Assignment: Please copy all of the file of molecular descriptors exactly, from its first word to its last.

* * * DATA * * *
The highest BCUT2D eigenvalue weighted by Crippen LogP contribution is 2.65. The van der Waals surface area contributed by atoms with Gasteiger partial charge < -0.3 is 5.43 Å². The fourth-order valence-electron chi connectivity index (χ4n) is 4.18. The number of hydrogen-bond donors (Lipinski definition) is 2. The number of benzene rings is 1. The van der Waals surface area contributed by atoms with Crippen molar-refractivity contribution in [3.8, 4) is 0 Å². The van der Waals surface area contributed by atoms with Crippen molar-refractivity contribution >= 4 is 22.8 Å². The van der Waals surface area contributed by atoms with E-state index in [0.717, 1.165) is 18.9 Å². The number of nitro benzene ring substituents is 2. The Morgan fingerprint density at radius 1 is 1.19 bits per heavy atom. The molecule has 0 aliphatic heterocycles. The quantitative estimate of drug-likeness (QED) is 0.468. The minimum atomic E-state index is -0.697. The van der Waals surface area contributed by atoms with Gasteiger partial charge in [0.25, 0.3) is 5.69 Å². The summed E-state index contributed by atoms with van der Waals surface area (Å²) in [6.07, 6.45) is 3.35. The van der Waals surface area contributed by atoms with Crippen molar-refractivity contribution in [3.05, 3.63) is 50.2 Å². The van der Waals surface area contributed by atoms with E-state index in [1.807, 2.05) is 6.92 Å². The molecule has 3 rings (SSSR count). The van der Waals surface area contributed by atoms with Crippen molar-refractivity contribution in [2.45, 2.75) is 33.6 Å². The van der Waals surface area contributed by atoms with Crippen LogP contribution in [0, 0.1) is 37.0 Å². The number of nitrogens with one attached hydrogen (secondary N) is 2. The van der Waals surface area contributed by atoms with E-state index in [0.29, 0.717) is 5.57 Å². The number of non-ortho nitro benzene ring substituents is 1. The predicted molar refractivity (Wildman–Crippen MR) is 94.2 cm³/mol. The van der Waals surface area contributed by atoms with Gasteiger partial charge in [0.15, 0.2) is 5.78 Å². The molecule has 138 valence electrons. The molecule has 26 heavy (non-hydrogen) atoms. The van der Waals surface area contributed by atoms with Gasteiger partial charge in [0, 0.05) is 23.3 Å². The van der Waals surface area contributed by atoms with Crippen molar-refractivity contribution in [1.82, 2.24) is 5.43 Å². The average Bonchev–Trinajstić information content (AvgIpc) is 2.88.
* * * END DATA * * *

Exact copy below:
The highest BCUT2D eigenvalue weighted by Crippen LogP contribution is 2.65. The van der Waals surface area contributed by atoms with Gasteiger partial charge < -0.3 is 5.43 Å². The fourth-order valence-electron chi connectivity index (χ4n) is 4.18. The number of hydrogen-bond donors (Lipinski definition) is 2. The number of benzene rings is 1. The van der Waals surface area contributed by atoms with Crippen molar-refractivity contribution in [3.8, 4) is 0 Å². The van der Waals surface area contributed by atoms with Crippen molar-refractivity contribution >= 4 is 22.8 Å². The van der Waals surface area contributed by atoms with E-state index in [0.717, 1.165) is 18.9 Å². The number of nitro benzene ring substituents is 2. The Morgan fingerprint density at radius 1 is 1.19 bits per heavy atom. The molecule has 0 aliphatic heterocycles. The quantitative estimate of drug-likeness (QED) is 0.468. The minimum atomic E-state index is -0.697. The van der Waals surface area contributed by atoms with Gasteiger partial charge in [0.25, 0.3) is 5.69 Å². The summed E-state index contributed by atoms with van der Waals surface area (Å²) in [6.07, 6.45) is 3.35. The van der Waals surface area contributed by atoms with Crippen molar-refractivity contribution in [3.05, 3.63) is 50.2 Å². The van der Waals surface area contributed by atoms with E-state index in [1.807, 2.05) is 6.92 Å². The molecule has 3 rings (SSSR count). The van der Waals surface area contributed by atoms with Crippen molar-refractivity contribution in [2.45, 2.75) is 33.6 Å². The van der Waals surface area contributed by atoms with Crippen LogP contribution in [0, 0.1) is 37.0 Å². The number of nitrogens with one attached hydrogen (secondary N) is 2. The van der Waals surface area contributed by atoms with E-state index in [0.29, 0.717) is 5.57 Å². The number of non-ortho nitro benzene ring substituents is 1. The predicted molar refractivity (Wildman–Crippen MR) is 94.2 cm³/mol. The van der Waals surface area contributed by atoms with Gasteiger partial charge in [0.15, 0.2) is 5.78 Å². The molecule has 138 valence electrons. The molecule has 26 heavy (non-hydrogen) atoms. The van der Waals surface area contributed by atoms with Gasteiger partial charge in [0, 0.05) is 23.3 Å². The van der Waals surface area contributed by atoms with Crippen molar-refractivity contribution in [1.82, 2.24) is 5.43 Å². The average Bonchev–Trinajstić information content (AvgIpc) is 2.88.